If you are wanting to book an appointment with one of our counsellors, it’s quite easy. Simply stop by the advising desk, or call 403.529.3819. You’ll be set up with a quick 30-minute screening to ensure that individual counselling is the best fit for you, and then you’ll be set up with the appropriate service for your needs.

I am looking forward to meeting you all this semester!

Bell Let’s Talk Day – A Springboard for Mental Health Awareness

bellletstalkThere’s no doubt about it – talking about mental health can be hard! Sometimes unsure of where to start or what to say, people take the easiest road out and say nothing at all. Luckily, there’s an easy way to start changing this unfortunate turn of events and it’s all thanks to Bell Let’s Talk Day – happening this Wednesday, January 30th, 2019!

With the advent of Bell Let’s Talk Day in 2011, we’ve been able to open the doors to an easy conversation all about mental health. And, while talking about mental health is what Bell Let’s Talk is all about, it begs the question of how do we keep the momentum going year round?

Fortunately, with this year’s poster, Bell has us covered once again! Keep reading to discover how you can #endthestigma!

bellelts

“Get Help.” Bell Let’s Talk, letstalk.bell.ca/en/get-help. Accessed January 28, 2019.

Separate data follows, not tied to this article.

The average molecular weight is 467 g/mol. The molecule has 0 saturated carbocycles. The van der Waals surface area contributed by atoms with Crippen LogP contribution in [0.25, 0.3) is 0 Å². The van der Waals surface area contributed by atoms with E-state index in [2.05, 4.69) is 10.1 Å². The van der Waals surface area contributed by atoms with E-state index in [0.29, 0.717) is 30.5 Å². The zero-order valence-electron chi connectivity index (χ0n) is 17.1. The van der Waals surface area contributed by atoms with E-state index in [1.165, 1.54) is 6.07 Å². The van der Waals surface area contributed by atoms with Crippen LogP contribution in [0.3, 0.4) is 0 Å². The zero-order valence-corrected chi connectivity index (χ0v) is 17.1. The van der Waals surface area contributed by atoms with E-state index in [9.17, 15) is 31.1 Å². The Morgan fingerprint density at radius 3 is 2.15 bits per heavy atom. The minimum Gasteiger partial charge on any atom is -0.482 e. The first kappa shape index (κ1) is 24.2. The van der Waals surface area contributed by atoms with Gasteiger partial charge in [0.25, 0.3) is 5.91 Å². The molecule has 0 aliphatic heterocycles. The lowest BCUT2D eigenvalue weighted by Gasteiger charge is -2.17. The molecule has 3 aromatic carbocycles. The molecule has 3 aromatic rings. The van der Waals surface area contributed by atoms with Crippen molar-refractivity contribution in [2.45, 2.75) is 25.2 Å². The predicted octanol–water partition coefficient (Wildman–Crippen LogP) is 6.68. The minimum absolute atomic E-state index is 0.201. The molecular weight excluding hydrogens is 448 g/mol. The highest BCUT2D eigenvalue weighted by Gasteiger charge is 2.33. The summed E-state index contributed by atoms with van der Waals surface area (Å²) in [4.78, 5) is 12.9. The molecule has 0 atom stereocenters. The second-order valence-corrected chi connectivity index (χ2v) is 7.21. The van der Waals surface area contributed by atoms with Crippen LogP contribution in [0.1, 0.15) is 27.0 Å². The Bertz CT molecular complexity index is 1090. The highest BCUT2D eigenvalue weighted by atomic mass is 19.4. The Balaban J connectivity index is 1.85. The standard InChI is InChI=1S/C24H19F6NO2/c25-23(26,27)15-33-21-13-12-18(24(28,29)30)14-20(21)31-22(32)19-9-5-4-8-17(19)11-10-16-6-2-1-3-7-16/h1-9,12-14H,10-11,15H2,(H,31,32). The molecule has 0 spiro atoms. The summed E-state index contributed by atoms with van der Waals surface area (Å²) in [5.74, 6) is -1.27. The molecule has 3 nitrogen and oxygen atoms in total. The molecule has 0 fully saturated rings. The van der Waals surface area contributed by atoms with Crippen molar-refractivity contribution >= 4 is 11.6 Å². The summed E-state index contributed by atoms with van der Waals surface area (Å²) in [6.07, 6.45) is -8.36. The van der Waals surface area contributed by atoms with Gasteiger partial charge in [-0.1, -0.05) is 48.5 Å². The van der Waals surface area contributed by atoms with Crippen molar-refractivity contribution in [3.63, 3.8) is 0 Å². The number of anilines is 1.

1. Language Matters – Take a minute and reflect on what your word choices are. Is there a better way to say something than “crazy?” Words can hurt, be mindful of your choices!

2. Be Kind – Everyone can be fighting a hard battle, and we may not get to know what that battle is. So be kind to others and to yourself.

3. Educate Yourself – There’s a lot of information out there about mental health and mental illness. Sleuth through it and get the facts so you can go forward, armed with knowledge!

4. Listen and Ask – Did you know that we can all talk about mental health? All we have to do is ask non-judgemental questions and actively listen to those around us. Mind blowing isn’t it? ;D

5. Talk About It – Now that you’re following all the other 4 steps as outlined above, it’s time to really break down the stigma and talk about what’s going on with your mental health. Be an advocate. Get out there and let the truth be known – we all have struggles, we all have mental health and we can all make a difference by joining the conversation!